A California-based biotechnology company plans to open a laboratory in downtown Richmond that will help monitor people’s immune system responses to vaccines and medical treatments.
The laboratory is expected to create 300 jobs over the next three years.
Aditxt Therapeutics Inc. is opening the laboratory in a 25,000-square-foot space at 737 N. Fifth St. in the Virginia Bio+Tech Park with plans for future expansion.
The company is planning to invest $31.5 million to open the lab, which the company calls an immune monitoring center.
The company’s goal is build up the Richmond operations over three years to have the capacity to conduct about 10 million tests under what it calls its AditxtScore program, which will provide a profile of patients’ immune systems and help track immunity to specific diseases including COVID-19.
The main focus of public health during the COVID-19 pandemic has been on preventing new infections, said Amro Albanna, the co-founder and CEO of Aditxt, which is based in Mountain View, Calif., and employs about 55 people now.
“Infection status was the focus and, understandably so, to minimize the loss of lives,” Albanna said. “As we move forward, we must transition from focusing on infection status to protection status.
“We need to understand our individual immunity status so we can make better decisions as we move forward.”
The company’s investment includes the new jobs, laboratory equipment and construction.
The announcement was made Monday afternoon at a joint news conference with Gov. Ralph Northam, Richmond Mayor Levar Stoney and other local business executives and political officials.
Northam said the company is “pioneering a new approach to our immune system health” in customized and individualized health care.
“Why this is important is there are so many disorders that we take care of on a day-to-day basis that are immune-related,” such as arthritis and thyroid conditions and neurological disorders, Northam said. “They are all related to the immune system.”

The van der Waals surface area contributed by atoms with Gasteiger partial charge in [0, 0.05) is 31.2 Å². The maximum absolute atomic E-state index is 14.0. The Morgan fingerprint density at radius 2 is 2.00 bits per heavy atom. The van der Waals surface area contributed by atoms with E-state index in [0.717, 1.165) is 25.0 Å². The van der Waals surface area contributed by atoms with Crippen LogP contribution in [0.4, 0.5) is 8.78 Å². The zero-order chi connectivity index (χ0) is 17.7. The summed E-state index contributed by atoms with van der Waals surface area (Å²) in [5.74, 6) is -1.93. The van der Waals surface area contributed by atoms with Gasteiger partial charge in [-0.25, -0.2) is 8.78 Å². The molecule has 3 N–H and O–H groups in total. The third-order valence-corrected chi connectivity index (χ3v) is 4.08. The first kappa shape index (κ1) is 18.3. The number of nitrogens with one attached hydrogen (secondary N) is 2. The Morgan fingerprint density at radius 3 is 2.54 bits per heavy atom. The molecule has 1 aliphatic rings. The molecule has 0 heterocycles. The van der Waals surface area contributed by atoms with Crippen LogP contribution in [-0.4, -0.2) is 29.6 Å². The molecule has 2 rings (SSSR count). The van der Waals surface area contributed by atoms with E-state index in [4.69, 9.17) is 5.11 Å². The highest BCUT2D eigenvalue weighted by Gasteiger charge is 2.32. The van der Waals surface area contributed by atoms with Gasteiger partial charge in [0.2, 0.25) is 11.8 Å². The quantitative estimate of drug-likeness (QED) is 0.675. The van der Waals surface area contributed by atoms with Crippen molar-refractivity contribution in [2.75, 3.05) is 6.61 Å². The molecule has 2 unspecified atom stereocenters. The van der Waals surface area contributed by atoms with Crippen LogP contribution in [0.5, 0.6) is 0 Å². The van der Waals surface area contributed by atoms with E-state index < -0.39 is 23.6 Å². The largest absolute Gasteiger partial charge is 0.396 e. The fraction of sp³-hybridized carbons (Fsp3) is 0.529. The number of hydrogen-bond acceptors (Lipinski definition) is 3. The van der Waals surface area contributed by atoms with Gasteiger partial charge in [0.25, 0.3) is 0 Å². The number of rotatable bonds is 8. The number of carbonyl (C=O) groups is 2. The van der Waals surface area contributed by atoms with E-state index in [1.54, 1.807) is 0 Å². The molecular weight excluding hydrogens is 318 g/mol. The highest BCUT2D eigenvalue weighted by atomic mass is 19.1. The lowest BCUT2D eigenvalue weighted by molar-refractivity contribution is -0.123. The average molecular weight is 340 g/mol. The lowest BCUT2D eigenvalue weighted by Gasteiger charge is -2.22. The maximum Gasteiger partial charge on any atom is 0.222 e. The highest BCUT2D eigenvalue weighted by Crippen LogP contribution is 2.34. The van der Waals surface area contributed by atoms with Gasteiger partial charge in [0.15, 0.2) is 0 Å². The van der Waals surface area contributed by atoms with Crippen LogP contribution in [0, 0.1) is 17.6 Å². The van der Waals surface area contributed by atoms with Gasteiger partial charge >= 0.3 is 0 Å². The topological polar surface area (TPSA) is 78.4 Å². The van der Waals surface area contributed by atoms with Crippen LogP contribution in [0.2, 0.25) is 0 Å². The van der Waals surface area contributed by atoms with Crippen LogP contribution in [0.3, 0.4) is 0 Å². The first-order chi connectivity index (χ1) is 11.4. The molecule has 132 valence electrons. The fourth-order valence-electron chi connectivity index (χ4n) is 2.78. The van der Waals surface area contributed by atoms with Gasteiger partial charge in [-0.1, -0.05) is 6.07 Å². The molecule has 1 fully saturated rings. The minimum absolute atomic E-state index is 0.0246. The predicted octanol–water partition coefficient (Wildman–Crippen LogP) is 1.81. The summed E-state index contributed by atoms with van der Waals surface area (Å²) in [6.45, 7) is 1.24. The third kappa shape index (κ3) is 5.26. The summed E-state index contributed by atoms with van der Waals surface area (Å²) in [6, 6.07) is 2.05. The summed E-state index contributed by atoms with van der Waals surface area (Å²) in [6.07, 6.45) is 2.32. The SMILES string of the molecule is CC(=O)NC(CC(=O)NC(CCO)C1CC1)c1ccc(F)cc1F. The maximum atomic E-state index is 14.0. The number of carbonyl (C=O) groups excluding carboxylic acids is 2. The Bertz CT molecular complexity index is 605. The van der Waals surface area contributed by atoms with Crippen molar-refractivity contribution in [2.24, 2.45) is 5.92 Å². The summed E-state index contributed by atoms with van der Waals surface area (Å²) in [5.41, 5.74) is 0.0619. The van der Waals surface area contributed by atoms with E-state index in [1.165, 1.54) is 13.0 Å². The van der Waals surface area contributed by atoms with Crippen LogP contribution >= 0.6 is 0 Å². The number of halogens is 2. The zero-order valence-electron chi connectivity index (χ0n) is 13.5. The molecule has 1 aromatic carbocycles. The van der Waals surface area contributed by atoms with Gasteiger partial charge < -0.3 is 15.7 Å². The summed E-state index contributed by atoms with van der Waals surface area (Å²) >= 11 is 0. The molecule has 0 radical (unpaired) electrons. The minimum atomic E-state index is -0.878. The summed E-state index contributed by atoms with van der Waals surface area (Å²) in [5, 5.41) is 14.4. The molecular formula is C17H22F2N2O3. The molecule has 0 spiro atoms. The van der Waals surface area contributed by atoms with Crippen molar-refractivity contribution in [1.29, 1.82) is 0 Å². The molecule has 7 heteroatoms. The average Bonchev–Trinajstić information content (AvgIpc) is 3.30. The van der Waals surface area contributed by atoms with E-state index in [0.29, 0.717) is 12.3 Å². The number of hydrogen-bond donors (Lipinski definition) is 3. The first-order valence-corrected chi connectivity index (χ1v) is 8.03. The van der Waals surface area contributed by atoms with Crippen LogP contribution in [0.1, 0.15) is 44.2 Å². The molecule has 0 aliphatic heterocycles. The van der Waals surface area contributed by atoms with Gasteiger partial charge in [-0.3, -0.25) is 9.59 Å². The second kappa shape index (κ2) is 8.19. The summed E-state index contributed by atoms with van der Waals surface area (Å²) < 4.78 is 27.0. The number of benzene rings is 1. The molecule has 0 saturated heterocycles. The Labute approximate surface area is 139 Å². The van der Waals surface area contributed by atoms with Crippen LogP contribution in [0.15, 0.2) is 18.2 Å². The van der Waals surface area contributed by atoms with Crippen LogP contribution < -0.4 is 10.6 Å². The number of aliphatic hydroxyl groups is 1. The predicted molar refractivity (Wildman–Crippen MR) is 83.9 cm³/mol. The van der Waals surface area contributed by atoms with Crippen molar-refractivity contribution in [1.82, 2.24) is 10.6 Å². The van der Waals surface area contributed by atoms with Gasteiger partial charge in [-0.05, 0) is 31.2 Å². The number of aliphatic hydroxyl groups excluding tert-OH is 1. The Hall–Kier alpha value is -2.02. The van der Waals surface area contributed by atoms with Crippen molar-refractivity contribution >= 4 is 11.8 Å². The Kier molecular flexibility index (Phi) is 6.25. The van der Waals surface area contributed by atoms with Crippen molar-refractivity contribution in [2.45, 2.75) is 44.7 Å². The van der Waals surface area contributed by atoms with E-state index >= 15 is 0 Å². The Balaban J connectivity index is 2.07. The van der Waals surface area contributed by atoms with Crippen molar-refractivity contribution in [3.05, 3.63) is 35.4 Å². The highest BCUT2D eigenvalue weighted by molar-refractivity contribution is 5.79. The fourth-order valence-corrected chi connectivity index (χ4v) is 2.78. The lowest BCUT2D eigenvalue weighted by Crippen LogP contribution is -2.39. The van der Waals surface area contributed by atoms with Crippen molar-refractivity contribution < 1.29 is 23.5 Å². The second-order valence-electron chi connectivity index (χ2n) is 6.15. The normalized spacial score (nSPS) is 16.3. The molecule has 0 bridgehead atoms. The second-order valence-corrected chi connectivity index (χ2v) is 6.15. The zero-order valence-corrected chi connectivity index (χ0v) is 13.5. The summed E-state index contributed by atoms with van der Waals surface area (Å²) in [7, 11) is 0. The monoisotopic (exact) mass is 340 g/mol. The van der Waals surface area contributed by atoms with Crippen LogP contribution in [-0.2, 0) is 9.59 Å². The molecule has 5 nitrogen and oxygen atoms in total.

“If we collect the data and analyze that data, then when Patient A comes in, we can say exactly what their immune system is all about and know exactly how to best treat them,” Northam said. “What this does is provide better care and also decreases the cost of health care because it takes a lot of the guesswork out.”
Aditxt is moving into the Biotech 8 building in the Bio+Tech Park, which also houses labs and offices for several other businesses and organizations such as Phlow Corp. and Virginia Commonwealth University’s Medicines for All Institute.
Albanna said the company is hoping to set up its initial operations in June. The company plans to offer free tests to all front-line workers employed by the city of Richmond “as a token of appreciation” to the city.
Stoney said the investment and jobs “will help bring positive change to the great city of Richmond,” adding that biotechnology and life sciences are critical to the city’s economic development.
“The addition of Aditxt Therapeutics is another giant step in the right direction,” Stoney said.
Aditxt sold stock in an initial public offering last July and now trades on the Nasdaq Stock Exchange under the ticker symbol ADTX.
“Really, our goal and our vision ... is to develop an immune monitoring network,” Albanna said. “We believe that understanding our immunity should not be a reactive test when something goes wrong. It really should be an ongoing, proactive monitoring of our immunity. That is what we are pushing forward with.”